The family moved into this fabulous Edwardian terrace in west London in 2015 and turned it from a two-storey wreck into a four-storey triumph – and doubled its volume in the process.
We stripped out the entire house, removed every chimney breast, extended the ground floor, built into the loft and dug out the basement, says the owner, who runs a house design business. When we started the house was 130 square metres. Now its 285!’
The project took almost a year. I found it much scarier than when I work for someone else, says the owner. When it is your entire life and work at the same time its hard not to become obsessive about it.
I wanted the basement to feel part of the house, she says. Basement access is often from the front, so you have stairs under stairs, she points out. But here the stairs are in the middle of the ground floor and sit on dainty legs with glass balustrades. This was crucial in order to bring in lots of light, she says.
The family uses every scrap of this house, with the generous basement the perfect venue for entertaining. We had lots of friends over for my husband’s 40th birthday, says the owner. The sunken area was transformed into a club and the bar was very busy!
The generous six-metre width of the house was a huge draw for the owner. She has made the most of it by using elegant,clean-lined sofas and fresh colours. I wanted colours that were a bit different from the 1950s greys that are so popular these days, she says. Indigo is my favourite, but to have a room painted all over with it would be too heavy. The owner escapes from work and family life once a week to attend sculpture classes. This white dog is a favourite piece – and less hassle than a real-life pet!
The owner designed the coffee tables with her brother who is a furniture maker in India. He shipped a container with 18 pieces over to London, she says. We decided to go for blue and yellow coffee tables and when I saw the yellow pendant lights, I thought they would be perfect.
These chairs were from the restaurant Sketch in Mayfair and I was lucky to get them in a sale when they were redesigning the restaurant, says the owner. I wasnt sure how they would mix with the table I designed with my brother but they look great with anything! The table is made from 300-year-old teak from Burma.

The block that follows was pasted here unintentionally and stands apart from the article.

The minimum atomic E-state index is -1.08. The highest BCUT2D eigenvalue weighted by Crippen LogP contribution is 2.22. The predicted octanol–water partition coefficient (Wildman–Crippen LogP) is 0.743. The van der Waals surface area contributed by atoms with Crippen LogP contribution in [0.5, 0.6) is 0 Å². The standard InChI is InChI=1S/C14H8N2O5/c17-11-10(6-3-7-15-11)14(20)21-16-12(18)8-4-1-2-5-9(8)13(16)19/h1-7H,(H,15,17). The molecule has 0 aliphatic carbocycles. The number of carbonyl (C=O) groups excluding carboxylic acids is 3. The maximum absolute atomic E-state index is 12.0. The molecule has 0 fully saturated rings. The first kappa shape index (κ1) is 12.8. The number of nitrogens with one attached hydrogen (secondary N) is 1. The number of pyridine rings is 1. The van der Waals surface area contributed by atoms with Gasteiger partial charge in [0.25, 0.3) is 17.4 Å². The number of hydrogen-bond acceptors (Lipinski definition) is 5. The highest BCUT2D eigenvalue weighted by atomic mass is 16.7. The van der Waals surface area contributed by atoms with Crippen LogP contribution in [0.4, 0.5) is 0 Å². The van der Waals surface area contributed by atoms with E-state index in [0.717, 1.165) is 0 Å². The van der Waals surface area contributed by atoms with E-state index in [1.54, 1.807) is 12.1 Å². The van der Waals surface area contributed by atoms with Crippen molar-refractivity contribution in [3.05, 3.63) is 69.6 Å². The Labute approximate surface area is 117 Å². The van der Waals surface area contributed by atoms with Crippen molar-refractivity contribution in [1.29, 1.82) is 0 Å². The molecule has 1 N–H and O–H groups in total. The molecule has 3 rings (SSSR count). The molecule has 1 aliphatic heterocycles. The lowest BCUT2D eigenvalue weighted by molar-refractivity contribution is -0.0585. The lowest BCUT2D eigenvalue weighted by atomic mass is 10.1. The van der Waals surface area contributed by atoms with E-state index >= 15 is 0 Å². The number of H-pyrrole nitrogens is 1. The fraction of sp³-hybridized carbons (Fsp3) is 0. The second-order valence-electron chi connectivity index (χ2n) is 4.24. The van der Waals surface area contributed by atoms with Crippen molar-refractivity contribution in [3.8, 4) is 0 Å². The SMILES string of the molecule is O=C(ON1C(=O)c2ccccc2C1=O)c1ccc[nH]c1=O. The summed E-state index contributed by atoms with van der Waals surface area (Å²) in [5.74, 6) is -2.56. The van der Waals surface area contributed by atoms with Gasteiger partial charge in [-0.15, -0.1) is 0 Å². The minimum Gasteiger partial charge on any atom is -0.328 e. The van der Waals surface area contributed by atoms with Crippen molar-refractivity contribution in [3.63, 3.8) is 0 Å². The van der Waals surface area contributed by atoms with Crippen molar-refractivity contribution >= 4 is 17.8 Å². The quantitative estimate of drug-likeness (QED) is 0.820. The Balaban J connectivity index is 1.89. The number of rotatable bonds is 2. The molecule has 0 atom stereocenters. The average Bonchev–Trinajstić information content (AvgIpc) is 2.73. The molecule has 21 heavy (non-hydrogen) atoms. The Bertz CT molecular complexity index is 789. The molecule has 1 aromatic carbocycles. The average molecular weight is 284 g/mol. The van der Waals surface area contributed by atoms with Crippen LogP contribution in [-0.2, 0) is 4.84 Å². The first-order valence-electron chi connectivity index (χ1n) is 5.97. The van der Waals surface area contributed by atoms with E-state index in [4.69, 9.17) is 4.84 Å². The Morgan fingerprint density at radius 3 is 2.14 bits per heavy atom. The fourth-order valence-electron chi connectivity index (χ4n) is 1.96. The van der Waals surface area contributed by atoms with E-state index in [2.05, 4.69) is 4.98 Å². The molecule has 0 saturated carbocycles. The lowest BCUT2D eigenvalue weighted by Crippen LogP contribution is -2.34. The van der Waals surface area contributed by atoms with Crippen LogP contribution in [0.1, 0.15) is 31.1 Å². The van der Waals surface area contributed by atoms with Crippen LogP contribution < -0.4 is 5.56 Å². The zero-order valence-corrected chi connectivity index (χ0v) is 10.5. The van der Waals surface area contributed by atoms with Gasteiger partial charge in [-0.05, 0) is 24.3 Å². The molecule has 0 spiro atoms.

Hudson Living at John Lewis
The owner had the kitchen made bespoke by her builder. It is painted a deep greyish black and treated with a matt varnish. The tiles have the look of old cement tiles but are actually porcelain. ‘The kitchen isn’t particularly large, but I love it because I can see the living room this way, then when I turn around I have a view of the garden. Very useful when I usually have four children running riot!’
The kids sit at the breakfast bar and talk to me while I am cooking, says the owner. We also sit here when we are baking together. The family uses the kitchen table and bench for everyday breakfast, lunch and dinner. The owner designed the bench as space-efficient seating. ‘We didn’t have enough space to allow for extra chairs, so it’s a very practical solution.’
The basement bar gets plenty of action. ‘It would be rude not to use it,’ says the owner. Originally the basement was going to be two rooms, but we decided to keep it as one and so we had to be able to tell different stories within that, she says. Adding the bar became the logical thing to do as we love entertaining.
The Sofa & Chair Co.
Our bedroom is quite small as we wanted to have a bedroom for each child,’ says the owner. ‘But in the future the girls will share a room and we will extend our bedroom. In keeping with the rest of the house, the bedroom is designed with plenty of storage. Wall-to-floor cupboards run the length of one wall. ‘When we extend the room maybe we’ll add a walk in wardrobe,’ says the owner.
The owner’s creative use of glazing can be seen best here, with floor-to-ceiling doors opening to the garden and a toughened-glass patio floor allowing light to flood into the basement below. Her clever design is illustrated by the sight line from the front door to the rear of the house. It gives a sense of flow to the house and makes the different spaces feel connected.